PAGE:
SCOTLAND is facing a choice between independence or staying in “very nationalistic” British state, according to one of the architects of the 2014 referendum.

Professor Ciaran Martin, who was previously a senior UK Government official, said much less attention is being given to what staying in the Union would mean, compared to what an independent Scotland would look like.

Writing in the journal Political Insight, he said there has been an “aggressive strategy” to curb devolution and compete with the devolved governments as a way of shoring up the Union. This pursuit of “muscular Unionism” by the UK Government poses a risk to the Union itself, he argues.

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“At a time when British nationalism is standing firm against a second referendum choice for Scotland, they are reframing that choice, when it eventually comes, to a binary one between leaving the United Kingdom or staying in a highly centralised, very nationalistic, British state,” he wrote.

Martin, professor of practice in the management of public organisations at the Blavatnik School of Government at the University of Oxford, was formerly constitution director at the UK Government’s Cabinet Office. He was the lead official who drew up the framework for the 2014 referendum on the UK side.

In the paper Can The UK Survive Muscular Unionism, published in this month’s Political Insight journal, he said the Union “remains in peril” despite recent polls showing variations in support for independence.

The National: Yes campaign material as the campaign ahead of the Scottish independence referendum continues. PRESS ASSOCIATION Photo. Picture date: Monday September 8, 2014.  The more information people have in the run-up to the independence referendum, the more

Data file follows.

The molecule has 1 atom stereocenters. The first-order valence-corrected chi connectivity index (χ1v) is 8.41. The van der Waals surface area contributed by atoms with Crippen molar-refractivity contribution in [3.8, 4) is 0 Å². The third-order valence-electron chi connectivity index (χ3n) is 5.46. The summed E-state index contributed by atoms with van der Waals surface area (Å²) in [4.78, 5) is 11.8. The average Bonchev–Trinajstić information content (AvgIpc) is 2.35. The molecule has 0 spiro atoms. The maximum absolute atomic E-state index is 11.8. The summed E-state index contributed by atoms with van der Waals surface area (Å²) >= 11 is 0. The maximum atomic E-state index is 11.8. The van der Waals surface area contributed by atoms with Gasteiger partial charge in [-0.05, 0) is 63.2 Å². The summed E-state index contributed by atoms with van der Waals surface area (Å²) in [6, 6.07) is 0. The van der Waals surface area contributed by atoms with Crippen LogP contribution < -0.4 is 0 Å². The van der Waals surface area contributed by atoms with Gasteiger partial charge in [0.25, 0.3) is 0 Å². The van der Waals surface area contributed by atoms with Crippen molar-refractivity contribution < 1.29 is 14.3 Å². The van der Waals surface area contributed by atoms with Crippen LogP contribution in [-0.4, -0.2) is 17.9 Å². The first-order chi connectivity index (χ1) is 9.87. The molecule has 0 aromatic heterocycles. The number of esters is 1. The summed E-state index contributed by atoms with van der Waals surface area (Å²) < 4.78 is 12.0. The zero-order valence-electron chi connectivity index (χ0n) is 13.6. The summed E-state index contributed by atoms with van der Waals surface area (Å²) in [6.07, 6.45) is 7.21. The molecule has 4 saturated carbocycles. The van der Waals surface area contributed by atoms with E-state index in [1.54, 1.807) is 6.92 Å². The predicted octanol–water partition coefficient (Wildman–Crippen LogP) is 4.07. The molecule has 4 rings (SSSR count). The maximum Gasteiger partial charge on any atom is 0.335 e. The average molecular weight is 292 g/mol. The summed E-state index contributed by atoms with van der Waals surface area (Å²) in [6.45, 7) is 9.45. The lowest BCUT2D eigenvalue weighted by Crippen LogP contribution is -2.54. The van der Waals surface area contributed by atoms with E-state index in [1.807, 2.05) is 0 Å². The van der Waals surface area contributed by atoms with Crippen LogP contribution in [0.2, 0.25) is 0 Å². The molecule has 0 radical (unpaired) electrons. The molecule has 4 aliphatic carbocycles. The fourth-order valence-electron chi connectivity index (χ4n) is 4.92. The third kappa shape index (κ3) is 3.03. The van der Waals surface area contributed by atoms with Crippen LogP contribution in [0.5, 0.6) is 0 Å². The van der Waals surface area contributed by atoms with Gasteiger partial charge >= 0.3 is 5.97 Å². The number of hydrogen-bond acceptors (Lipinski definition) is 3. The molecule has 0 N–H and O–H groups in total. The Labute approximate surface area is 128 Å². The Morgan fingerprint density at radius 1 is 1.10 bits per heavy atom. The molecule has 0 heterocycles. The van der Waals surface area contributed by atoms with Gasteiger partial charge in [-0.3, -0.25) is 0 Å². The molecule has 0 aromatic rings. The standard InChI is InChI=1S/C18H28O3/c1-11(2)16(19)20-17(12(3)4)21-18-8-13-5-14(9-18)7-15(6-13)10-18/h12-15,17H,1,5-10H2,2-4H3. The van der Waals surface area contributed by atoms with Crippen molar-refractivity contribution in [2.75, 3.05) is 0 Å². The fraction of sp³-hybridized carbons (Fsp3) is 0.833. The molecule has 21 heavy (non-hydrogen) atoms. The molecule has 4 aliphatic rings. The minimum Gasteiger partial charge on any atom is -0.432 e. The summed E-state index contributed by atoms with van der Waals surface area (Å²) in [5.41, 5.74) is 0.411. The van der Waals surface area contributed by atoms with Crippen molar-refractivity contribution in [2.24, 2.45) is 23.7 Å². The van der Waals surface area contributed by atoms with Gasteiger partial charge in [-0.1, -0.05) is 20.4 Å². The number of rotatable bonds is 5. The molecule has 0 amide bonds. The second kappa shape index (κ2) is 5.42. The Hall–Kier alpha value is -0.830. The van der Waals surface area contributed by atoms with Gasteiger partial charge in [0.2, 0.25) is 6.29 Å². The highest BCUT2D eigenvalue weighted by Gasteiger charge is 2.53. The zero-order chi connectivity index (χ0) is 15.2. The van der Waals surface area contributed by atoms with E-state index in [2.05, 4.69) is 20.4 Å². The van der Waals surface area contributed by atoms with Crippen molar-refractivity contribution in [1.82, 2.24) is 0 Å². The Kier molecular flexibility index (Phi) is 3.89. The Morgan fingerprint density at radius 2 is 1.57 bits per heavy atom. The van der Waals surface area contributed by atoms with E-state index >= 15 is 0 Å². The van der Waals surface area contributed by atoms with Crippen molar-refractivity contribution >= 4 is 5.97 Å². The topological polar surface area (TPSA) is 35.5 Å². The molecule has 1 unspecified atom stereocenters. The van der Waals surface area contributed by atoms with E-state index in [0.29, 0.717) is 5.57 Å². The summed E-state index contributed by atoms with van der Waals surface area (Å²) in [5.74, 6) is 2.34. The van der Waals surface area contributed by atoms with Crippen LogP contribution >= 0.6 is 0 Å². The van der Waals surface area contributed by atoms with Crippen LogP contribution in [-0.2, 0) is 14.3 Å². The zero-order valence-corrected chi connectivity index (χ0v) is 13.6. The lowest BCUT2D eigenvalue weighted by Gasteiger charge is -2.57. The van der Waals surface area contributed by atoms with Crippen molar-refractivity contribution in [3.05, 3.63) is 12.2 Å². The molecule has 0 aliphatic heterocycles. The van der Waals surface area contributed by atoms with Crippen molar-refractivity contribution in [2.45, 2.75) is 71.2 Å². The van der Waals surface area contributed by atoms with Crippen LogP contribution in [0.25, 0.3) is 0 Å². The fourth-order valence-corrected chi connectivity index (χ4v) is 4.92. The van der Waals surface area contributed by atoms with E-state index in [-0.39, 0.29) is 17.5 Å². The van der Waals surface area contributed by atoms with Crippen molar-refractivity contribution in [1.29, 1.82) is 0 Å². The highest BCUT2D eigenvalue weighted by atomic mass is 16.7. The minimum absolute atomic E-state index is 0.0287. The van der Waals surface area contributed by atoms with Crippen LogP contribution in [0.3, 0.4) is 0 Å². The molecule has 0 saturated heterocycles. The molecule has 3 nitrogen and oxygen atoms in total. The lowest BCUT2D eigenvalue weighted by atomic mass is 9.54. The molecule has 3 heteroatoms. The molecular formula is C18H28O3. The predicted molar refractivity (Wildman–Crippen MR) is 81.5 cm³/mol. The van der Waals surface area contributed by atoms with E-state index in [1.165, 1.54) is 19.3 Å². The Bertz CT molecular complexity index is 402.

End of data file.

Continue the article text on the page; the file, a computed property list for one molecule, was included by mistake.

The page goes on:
He noted the 45% recorded for Yes in the 2014 referendum could have turned out to be a ceiling of support, but instead it has “proved to be a floor”.

“The stability of the Union involves pulling clear of this very dangerous polling zone,” he said.

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“But Unionism has singularly struggled to articulate its vision as to why Scottish voters should be persuaded.

“For too many English Unionists, the merits of what Great Britain has become are so self-evident, they don’t need to be explained beyond slogans like ‘Our Precious Union’ and the ‘Awesome Foursome’.

“The problem here is that it implies that around half of Scots have taken leave of their senses by declining to support something so obviously beneficial to them.”

Martin said there had been “genuine and obvious concern” in the UK Government when the Covid pandemic highlighted the powers held by the devolved nations.

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“Now, fortified by the triumphant attainment of a ‘sovereignty first’ Brexit, this unease is giving way to open hostility,” he said.

He described the UK Government’s pursuit of "muscular unionism" as also being “know-your-place" Unionism.

Examples of this include Brexit, where the idea of compromise to make it more palatable to Scotland was “completely abandoned” and the “extraordinary constitutional land-grab” of the UK Internal Market Act.

He said the idea of federal model for the UK was impracticable and unviable as England will never vote for it and a new British nationalism is now redesigning the state.

“It is now looking to push back the messy but workable arrangements invented and expanded over the past three decades to reconcile different nationalisms and national identities within the United Kingdom,” he said.

“It is pushing forward a single, British nationalist vision of the future, working to shape government policy to realise it, and relying on an English electoral majority to deliver it. And if you don’t like it, know your place.”